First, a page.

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'The numbers are what they are': Legislators, LGBTQ+ activists prepare for veto overrides


North Carolina Gov. Roy Cooper delivers his State of the State address to a joint session of the North Carolina General Assembly in Raleigh, North Carolina, on March 6, 2023.

Photo Courtesy of Travis Long/The News & Observer/TNS.

Gov. Roy Cooper vetoed three bills concerning LGBTQ+ youth – House Bills 547 and 808 and Senate Bill 49 – earlier this month.

These bills have not yet returned to the legislature for votes on a veto override.

Though these bills have been vetoed by Cooper, they are unlikely to be sustained because of the N.C. General Assembly's Republican supermajority following N.C. Rep. Tricia Cotham's (R-Mecklenburg) party switch in April.

S.B. 49, titled the Parent's Bill of Rights, outlines guidelines and restraints for discussing matters of gender and sexual identity in classroom settings, while H.B. 547 and H.B. 808 limit transgender youth participation in school sports and ban gender-affirming healthcare for minors, respectively.

Cooper has vetoed multiple pieces of legislation this summer, like S.B. 20 — an abortion ban law that now restricts abortion in North Carolina after 20 weeks. His veto was overridden 72-48 in the House and 30-20 in the Senate. 

"We are not successfully stopping legislation that discriminates against North Carolinians," N.C. Rep. Allen Buansi (D-Orange) said. "And that's very frustrating."

Buansi, along with all other Democrat members of the N.C. House, voted against all three bills. 

"It's frustrating to see these kinds of legislation move forward," Buansi said. "The numbers are what they are."

He also said that it was specifically difficult to see how Republican members of the legislature pushed S.B. 49 through the NCGA with minimal public input or debate, specifically with making amendments to the bill. 

"The Parent's Bill of Rights has some significant First Amendment implications," Ivy Johnson, staff attorney for the American Civil Liberties Union of North Carolina, said. 

Johnson also said that the censorship in schools that is present in S.B. 49 creates a battleground for civil rights issues, particularly for the LGBTQ+ community. 

H.B. 547— the Fairness in Women's Sports Act — would designate sex at birth and prohibit transgender female athletes from participating in school sports on a middle, high school or collegiate level. 

Katie Jenifer, the policy director for Equality North Carolina, has a transgender daughter and said that many families, like their own, are making plans to seek resources outside the state if legislation like these bills continues to be pushed through the NCGA.

"The conversation around whether or not your identity is valid is harmful," Jenifer said.

H.B. 808 bans gender-affirming healthcare for minors in North Carolina, including puberty blockers and hormone therapy. The bill started out as a ban on surgical gender-affirming care for minors, but was later amended to include hormone therapy and puberty blockers.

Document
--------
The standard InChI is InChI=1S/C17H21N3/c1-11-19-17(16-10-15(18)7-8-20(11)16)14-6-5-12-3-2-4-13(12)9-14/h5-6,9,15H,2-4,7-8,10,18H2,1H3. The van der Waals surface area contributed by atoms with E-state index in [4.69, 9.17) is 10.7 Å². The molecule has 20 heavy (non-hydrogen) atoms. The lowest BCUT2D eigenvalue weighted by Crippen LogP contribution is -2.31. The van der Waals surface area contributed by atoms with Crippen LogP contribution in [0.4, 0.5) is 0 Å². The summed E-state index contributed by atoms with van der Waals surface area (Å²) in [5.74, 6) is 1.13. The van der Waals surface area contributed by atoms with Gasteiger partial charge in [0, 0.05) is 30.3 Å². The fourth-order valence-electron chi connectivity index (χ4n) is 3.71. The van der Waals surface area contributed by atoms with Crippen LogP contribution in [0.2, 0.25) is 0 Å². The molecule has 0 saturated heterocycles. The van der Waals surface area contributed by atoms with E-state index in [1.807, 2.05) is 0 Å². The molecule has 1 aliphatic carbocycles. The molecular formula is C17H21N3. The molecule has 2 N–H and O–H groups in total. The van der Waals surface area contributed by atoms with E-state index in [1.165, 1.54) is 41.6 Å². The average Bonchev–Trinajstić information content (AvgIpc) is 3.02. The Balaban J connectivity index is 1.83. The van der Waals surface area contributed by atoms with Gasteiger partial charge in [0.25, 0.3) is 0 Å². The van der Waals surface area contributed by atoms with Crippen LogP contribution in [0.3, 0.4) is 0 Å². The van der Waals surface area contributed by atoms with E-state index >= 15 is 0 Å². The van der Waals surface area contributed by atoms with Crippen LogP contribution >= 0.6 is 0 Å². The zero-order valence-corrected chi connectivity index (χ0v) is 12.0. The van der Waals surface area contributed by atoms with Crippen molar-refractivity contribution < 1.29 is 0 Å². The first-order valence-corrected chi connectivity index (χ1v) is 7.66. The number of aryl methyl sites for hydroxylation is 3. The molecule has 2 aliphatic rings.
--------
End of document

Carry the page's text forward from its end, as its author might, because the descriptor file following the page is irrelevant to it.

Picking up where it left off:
H.B. 808 includes provisions that would allow minors currently receiving gender-affirming healthcare as of Aug. 1 to continue their course of treatment. 

With this rise in legislation concerning LGBTQ+ youth, organizations like Equality N.C., ACLU N.C. and the Campaign for Southern Equality are participating in community organizing that aims to connect young LGBTQ+ people in North Carolina with resources. 

"It's just important that we don't just cross our fingers and hope that the vetoes are sustained," Adam Polaski, communications director for the Campaign for Southern Equality, said. 

Though legislation like H.B. 547, 808 and S.B. 49 will likely go into law because of the Republican supermajority, Polaski said that North Carolinians should look toward future elections — especially the 2024 governor's race.

"We're heading into a primary and a really challenging election," he said. "We're heading into primary for the governorship that has one of the most local anti-LGBT activists really, who is running and this is the front runner to become a candidate for governor."

The Campaign for Southern Equality recently launched the Southern Trans Youth Emergency Project, which provides transgender youth across the South with emergency funds and navigational resources.

"The project is designed to help folks who have trans kids to see that they have options despite the likely passage of an anti-transgender health care bill," Polaski said.

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He said that he wants North Carolinians to know that this project exists — and know that people are working in the state to make sure LGBTQ+ youth can access care.

Johnson said that although the legislature is set up a certain way, advocates for the LGBTQ+ community should continue to pursue both political and interpersonal avenues of advocacy. 

"This type of advocacy is really intersectional across the board, you can't really take just one approach," she said.


@DTHCityState |

Walker Livingston

Walker Livingston is a 2023-24 assistant city & state editor at The Daily Tar Heel. She has previously served as summer city & state editor. Walker is a sophomore pursuing a double major in journalism and media and American studies, with a minor in data science.  

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